I can't remember the subject of each of the general essays I wrote (not surprisingly!), but I do remember authoring a scathing polemic against the ethos of public school privilege that Oxford and Cambridge were (are) associated with, and arguing for a more inclusive social engagement. I had a do-or-die, kamikaze streak back then (and still!) that possibly had to do with being ambivalent about whether I really wanted to go to Oxford at all, as well as a defensiveness about what sort of chance I had - coming from a run-of-the-mill state grammar school - of being offered a place anyway! smilee

The selectors must have appreciated my frankness - either that, or I got the sympathy vote! - because I got offered a place (at Balliol). I don't think they took my arguments much on board though, then or since! smile
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#959450 - Sat Jan 05 2013 04:55 PM Re: From a 1953 Exam Paper [Re: bloomsby]
flopsymopsy Offline
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And then there are the exams at the other end of the process. I remember my Logic Professor telling us about the friend of his who did no work whatsoever (Rowing Blue) and was faced with the Philosophy Finals question: "Do you consider that (some arcane statement)...?" He wrote "no" on the paper and left. First Class Honours. Everyone else got marks deducted for every line they wrote.

This Professor of ours was very eminent but he had only got a Third. His book, a seminal work, had been published the day before the exams and he'd been offered a Fellowship no matter what, so he had answered some question or other, drawn an picture of the invigilator, and gone to the pub. Which is where we knew he'd be if we wanted to argue that q should come before p. It never did but he always paid for the booze. smile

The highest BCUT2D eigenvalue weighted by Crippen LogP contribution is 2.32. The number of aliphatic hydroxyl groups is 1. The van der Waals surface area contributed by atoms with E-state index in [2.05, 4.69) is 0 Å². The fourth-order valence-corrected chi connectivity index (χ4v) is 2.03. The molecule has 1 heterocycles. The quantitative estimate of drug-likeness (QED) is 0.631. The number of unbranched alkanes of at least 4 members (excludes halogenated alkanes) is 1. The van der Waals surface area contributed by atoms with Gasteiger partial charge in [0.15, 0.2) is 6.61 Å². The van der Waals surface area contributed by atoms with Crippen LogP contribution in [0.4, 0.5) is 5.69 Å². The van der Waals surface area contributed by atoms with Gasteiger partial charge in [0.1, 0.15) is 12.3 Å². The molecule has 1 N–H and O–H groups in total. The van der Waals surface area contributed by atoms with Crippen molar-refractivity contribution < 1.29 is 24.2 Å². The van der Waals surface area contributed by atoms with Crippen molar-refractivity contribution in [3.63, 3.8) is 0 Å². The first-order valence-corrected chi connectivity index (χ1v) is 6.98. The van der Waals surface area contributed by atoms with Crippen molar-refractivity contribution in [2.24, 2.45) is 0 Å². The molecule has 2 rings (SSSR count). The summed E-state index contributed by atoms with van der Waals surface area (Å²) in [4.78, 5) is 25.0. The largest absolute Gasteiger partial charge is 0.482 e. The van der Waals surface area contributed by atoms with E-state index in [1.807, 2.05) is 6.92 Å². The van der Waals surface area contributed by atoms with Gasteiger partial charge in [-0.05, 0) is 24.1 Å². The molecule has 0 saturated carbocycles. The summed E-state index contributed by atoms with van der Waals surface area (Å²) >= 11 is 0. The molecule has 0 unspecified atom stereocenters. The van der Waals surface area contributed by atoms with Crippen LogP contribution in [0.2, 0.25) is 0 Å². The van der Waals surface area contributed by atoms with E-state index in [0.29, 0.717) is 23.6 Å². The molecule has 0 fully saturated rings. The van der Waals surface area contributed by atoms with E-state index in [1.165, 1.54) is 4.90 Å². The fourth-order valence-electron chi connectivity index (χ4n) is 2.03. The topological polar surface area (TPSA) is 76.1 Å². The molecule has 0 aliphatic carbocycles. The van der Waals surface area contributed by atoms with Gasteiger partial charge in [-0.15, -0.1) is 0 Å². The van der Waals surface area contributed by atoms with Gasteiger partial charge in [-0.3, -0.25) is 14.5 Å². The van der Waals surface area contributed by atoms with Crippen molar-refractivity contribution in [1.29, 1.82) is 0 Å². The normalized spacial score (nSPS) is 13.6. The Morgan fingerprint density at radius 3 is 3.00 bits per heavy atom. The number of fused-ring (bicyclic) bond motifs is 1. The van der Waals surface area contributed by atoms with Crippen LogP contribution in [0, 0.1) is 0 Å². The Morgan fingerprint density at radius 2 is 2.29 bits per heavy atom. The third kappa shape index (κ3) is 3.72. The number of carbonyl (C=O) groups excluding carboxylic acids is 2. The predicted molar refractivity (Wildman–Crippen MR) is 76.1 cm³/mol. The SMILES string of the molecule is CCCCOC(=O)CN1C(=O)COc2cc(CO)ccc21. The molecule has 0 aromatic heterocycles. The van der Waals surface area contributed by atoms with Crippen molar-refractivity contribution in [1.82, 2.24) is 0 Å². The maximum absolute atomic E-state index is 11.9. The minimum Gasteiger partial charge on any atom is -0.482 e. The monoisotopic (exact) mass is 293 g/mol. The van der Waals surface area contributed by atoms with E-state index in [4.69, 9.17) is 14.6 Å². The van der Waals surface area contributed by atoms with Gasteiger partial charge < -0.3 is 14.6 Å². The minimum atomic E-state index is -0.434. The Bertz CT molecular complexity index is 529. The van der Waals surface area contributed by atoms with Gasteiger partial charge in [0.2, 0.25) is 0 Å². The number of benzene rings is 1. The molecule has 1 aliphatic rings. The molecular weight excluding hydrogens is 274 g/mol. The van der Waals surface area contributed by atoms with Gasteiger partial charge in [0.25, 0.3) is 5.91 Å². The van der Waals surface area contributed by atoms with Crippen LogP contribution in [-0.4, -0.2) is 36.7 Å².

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#959453 - Sat Jan 05 2013 05:42 PM Re: From a 1953 Exam Paper [Re: bloomsby]
TabbyTom Offline
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Quote:
He wrote "no" on the paper and left. First Class Honours.


There used to be all sorts of stories circulating at the older English universities about people getting degrees for handing in blank scripts or scripts with no worthwhile content.

Typically, a candidate in the final honours school would have to complete a number of papers. His or her final class would depend on the average grade. So, if the final examination consisted of 10 papers, and a candidate had to get 8 alpha grades for First Class Honours, it would be technically possible to get a First by handing in eight excellent scripts and two scripts containing nothing but your name. On the whole, I don't think this is unreasonable.

Frankly, I doubt whether anyone (even a Royal) could get a degree in the twentieth century simply on the grounds of sporting ability. I any case, a rowing blue would surely prefer a "gentleman's third" or even a pass degree.
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#959454 - Sat Jan 05 2013 06:09 PM Re: From a 1953 Exam Paper [Re: TabbyTom]
bloomsby Offline
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Quote: